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What do you recommend at Costco?


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161 replies to this topic

#151 llc45

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Posted 20 November 2010 - 11:07 AM

i saw the stock, but i didn't like that it was in big containers....


Ha - I go through a whole case every 1-2 weeks. I especially like that I can use a little and then seal it up and put it in the fridge till I need more.

#152 Fat Guy

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Posted 15 January 2011 - 01:07 PM

Just noticed that Costco, at least in the Northeast US, is now selling cheeses aged and packaged by Artisanal. We tried the Tomme Fermier D'Alsace today and it was terrific -- one of the best pieces of cheese I've had in recent memory.

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#153 Toliver

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Posted 29 October 2012 - 10:40 AM

After buying boxes and boxes of Reynolds Aluminum Foil in regular grocery stores, I switched to the Costco FoodService box of aluminum foil. It was huge and expensive when compared to the normal boxes of foil you buy in the regular grocery stores. The first foodservice box of foil I bought at Costco lasted me quite a while. So when I bought my second foodservice box of foil, I decided to date the box so I would know how long the box lasted me.
Now I am a moderate home cook, cooking for one. By moderate I mean I do eat out a day or two during the week but do most of my own cooking for the rest of my meals. I'd use the aluminum foil for lining baking sheets, wrapping leftovers, etc, just general use.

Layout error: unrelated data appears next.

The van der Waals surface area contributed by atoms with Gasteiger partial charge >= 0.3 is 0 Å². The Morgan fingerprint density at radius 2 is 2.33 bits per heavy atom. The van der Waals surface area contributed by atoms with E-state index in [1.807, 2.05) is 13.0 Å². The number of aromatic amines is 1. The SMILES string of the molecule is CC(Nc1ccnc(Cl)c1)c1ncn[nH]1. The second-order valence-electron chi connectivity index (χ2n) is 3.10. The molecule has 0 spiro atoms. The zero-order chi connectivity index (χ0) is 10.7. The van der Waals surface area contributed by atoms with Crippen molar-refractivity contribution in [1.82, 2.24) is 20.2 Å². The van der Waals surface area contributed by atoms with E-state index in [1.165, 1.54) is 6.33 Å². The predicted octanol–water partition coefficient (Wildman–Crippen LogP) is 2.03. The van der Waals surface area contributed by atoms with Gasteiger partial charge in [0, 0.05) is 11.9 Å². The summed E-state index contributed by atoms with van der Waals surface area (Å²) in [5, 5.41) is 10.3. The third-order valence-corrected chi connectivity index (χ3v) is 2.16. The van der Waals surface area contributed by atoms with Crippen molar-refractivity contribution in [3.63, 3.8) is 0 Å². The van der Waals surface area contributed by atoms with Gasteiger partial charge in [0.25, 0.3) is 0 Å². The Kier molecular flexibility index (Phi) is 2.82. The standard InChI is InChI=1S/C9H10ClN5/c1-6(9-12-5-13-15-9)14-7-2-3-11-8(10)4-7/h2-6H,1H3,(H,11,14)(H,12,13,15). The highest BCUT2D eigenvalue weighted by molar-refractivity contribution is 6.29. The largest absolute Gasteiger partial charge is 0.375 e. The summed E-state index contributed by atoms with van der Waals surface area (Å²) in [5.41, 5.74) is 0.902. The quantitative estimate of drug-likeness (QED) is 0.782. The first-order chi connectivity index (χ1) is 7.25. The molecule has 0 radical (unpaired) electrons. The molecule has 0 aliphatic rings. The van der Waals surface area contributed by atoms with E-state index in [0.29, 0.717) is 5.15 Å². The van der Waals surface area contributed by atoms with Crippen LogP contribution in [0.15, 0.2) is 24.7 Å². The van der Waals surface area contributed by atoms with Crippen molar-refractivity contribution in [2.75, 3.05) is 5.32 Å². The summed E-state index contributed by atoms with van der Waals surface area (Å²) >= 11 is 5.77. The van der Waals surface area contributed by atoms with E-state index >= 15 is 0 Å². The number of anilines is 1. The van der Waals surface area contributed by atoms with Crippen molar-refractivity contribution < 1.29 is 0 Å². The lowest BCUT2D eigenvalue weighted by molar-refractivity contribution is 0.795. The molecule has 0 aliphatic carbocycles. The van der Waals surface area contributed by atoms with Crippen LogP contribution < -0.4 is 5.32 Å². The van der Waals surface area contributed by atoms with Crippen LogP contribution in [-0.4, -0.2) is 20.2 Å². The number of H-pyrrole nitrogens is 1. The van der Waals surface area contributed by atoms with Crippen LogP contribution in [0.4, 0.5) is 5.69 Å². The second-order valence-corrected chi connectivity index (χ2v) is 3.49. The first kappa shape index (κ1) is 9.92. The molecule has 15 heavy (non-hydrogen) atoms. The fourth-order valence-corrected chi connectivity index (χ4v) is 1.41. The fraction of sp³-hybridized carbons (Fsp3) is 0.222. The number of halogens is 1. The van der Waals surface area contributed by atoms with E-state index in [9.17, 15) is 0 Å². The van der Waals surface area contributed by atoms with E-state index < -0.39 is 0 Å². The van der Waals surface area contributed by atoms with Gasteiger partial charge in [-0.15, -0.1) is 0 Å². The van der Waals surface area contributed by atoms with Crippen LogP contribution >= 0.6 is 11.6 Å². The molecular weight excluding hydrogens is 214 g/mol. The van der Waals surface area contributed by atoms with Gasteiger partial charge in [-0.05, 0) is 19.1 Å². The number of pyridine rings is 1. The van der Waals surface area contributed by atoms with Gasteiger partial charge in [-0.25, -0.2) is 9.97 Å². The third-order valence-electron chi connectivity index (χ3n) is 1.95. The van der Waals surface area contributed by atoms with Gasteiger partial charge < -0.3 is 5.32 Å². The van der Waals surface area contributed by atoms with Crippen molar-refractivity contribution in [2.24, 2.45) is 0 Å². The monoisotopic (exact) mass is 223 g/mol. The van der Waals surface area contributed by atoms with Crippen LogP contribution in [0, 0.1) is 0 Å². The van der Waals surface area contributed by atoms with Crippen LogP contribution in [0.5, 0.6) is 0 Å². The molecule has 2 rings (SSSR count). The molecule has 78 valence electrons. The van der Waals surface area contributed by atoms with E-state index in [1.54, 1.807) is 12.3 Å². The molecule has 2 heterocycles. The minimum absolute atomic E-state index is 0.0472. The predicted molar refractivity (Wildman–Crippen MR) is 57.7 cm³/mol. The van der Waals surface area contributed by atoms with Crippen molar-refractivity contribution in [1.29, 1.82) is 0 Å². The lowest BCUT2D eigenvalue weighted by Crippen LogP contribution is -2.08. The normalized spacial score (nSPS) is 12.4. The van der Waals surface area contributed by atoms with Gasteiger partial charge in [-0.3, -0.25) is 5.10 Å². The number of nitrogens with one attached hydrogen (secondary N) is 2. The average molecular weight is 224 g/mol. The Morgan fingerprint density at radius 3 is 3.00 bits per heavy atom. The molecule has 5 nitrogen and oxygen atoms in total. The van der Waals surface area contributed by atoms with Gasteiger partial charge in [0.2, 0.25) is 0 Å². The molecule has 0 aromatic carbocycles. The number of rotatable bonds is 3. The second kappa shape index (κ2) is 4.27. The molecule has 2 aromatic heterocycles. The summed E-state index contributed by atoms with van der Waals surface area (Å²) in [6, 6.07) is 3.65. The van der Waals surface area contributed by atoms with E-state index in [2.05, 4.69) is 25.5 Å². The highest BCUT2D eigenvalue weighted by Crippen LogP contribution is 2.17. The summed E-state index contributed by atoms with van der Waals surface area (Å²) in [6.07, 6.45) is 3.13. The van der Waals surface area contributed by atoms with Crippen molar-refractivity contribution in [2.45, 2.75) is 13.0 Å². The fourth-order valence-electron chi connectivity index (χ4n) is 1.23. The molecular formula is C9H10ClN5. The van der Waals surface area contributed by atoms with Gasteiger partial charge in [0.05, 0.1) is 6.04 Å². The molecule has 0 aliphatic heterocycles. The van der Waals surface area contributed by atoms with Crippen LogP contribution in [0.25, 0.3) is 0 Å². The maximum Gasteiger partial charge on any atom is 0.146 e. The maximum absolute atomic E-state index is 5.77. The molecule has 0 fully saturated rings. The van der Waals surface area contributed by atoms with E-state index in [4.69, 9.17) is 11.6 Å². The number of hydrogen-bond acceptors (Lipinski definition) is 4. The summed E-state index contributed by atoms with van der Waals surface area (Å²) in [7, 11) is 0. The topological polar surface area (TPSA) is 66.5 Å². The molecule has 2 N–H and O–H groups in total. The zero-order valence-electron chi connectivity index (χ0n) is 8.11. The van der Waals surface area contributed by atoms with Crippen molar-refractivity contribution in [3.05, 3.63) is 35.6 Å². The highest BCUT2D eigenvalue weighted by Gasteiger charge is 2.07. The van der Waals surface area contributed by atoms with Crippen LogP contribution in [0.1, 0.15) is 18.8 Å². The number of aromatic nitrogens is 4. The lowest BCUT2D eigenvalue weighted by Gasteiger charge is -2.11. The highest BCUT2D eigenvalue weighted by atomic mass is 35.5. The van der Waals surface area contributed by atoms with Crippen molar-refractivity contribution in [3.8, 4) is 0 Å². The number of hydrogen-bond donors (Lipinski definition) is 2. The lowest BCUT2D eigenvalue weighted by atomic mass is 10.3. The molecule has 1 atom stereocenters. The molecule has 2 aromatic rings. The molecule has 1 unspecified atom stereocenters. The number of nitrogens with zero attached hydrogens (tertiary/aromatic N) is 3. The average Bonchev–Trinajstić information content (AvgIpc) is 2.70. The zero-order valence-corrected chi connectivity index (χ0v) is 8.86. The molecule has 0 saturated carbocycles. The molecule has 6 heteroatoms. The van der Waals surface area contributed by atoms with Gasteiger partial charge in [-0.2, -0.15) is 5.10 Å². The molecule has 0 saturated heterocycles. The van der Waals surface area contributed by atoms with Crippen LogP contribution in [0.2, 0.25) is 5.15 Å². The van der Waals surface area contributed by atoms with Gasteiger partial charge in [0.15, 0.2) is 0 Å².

This weekend I used the last of this second box of foil and saw that I had dated the box "9/21/08". This Costco Foodservice box of aluminum foil lasted me just over four years and one month. :shock:
Now if only Costco sold the Reynolds Release (nonstick) aluminum foil in a simlarly sized foodservice box, I'd be a happy camper...er, I mean "cook"! :wink:

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Brian: Peter, those are Cheerios.”
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#154 jmolinari

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Posted 29 October 2012 - 10:57 AM

I used to also get the plastic wrap in food service size...until i realzied that the one they sell is not PVC-free..which i understand is a bad thing for microwaving food and for wrapping high fat items...both of which i do extensively.

#155 gfweb

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Posted 29 October 2012 - 11:01 AM

Meats. Tenderloin, NY strip, pork chops.

#156 GlowingGhoul

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Posted 29 October 2012 - 03:24 PM

Shopping at CostCo for a few years helps develop the skills needed to manage bulk purchases.

Once you've got that down, you can move up to the big leagues of bulk shopping....Restaurant Depot!

#157 MollyB

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Posted 08 February 2013 - 09:41 AM

I used to be able to get the Kirkland brand 4-cheese ravioli, which were great--and that my 18-mo. old would reliably eat. (He won't touch any of the other frozen ravioli I've tried.) I can't find them anymore at the Costco stores in my area (Reno, NV). The only ravioli I can find now are the spinach and mozzarella. Are they still available anywhere, or are they gone for good?

#158 Toliver

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Posted 08 February 2013 - 10:13 AM